Moondharrig Players Mooncoin, brought a sad and at times bitter sense of memory to an iconic play The Country Boy by John Murphy. This play had a chequered life for its nostalgic and truthful look at the effects of emigration in the late fifties.
This fine authentic company took on this play and delivered after a fitful start with confused accents, a hard hitting and emotional retelling that affirmed their quality status.
The story looks at the returned country boy, Eddie, who returns to the home place. Eddie has sent home money to modernise the place and he now comes with an unhappy American wife, to try and persuade his brother Curly from leaving the home place and not make the same mistake as he. The father is strong, opinioned and taciturn and fails to see he has to hand over the farm to give Curly his future, sooner rather than much later.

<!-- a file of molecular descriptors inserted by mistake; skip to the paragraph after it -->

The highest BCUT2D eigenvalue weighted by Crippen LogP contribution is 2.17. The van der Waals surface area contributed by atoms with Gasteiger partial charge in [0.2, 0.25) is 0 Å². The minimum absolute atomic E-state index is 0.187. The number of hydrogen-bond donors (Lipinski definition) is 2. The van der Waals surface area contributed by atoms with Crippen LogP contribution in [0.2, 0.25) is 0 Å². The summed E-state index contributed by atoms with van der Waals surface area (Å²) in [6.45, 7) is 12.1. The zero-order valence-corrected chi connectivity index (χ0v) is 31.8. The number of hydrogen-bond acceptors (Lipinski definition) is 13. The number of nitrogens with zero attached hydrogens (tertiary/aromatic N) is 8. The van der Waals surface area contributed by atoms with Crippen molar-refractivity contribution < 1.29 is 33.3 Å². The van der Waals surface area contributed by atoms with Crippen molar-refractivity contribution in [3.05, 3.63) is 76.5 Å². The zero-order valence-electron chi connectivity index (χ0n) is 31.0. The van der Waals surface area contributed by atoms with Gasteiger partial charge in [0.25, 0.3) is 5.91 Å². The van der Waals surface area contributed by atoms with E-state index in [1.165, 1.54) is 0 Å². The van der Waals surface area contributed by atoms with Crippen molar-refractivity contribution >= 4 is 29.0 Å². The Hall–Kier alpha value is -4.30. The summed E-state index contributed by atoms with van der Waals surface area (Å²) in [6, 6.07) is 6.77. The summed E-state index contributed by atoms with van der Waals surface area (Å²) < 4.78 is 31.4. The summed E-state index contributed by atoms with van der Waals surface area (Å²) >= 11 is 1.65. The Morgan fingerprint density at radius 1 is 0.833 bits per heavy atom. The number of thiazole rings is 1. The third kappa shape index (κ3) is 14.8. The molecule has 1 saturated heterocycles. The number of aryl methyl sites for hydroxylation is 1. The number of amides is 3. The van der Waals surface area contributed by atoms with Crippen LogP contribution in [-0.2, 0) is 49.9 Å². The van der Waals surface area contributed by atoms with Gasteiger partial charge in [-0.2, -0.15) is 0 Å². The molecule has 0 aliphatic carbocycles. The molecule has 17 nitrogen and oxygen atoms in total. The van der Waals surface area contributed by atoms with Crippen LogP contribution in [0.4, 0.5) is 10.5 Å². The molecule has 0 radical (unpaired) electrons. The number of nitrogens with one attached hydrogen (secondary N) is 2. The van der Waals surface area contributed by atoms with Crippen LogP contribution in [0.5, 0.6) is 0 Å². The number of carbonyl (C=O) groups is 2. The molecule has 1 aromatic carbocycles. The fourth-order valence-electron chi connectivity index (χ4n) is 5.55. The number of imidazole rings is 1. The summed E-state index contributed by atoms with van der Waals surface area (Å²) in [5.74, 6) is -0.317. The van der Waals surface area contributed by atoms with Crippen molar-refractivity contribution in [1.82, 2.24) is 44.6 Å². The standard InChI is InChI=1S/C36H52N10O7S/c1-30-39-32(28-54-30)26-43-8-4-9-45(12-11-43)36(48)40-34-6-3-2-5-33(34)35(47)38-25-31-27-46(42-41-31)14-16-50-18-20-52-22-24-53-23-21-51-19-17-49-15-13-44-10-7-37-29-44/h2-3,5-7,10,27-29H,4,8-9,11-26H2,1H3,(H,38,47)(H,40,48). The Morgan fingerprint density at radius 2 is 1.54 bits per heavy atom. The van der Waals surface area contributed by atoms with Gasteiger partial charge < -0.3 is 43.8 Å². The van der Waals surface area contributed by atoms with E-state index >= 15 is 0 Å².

By the end of the production some bitter truths were expressed and there was a sort of reconciliation and continuity.
Aine Kearns caught well the quiet put-upon wife, born to acceptance but sad. Esther Delahunty as the Yankee wife had accent problems and a poor first act make-up job but by the end of the play she had delivers a strong and powerful layer to the drama.
Helena Walsh-Kiely caught well the hopeful young Eileen – hoping Curly will stay or at least return for her. There was a tender fireside scene when she sang The Last Rose of Summer that was memorable and wonderful.
Liam Horan seemed ill-at-ease as the alcoholic Eddie and during his outbursts lost the accent but he managed to convey the bitter hurt he felt that was mostly of his own making.
Paul Conway was excellent as the headstrong Curly and Pat Dalton was splendid as the tight-fisted controlling father. With actors of his stature and others surely this excellent group should take on Philadelphia Here I Come. Pat Dalton’s lighting design caught some beautiful moments that added much to this fine drama.
Moondharrig Players take this production to Kentucky in April and it will be memorable and emotional.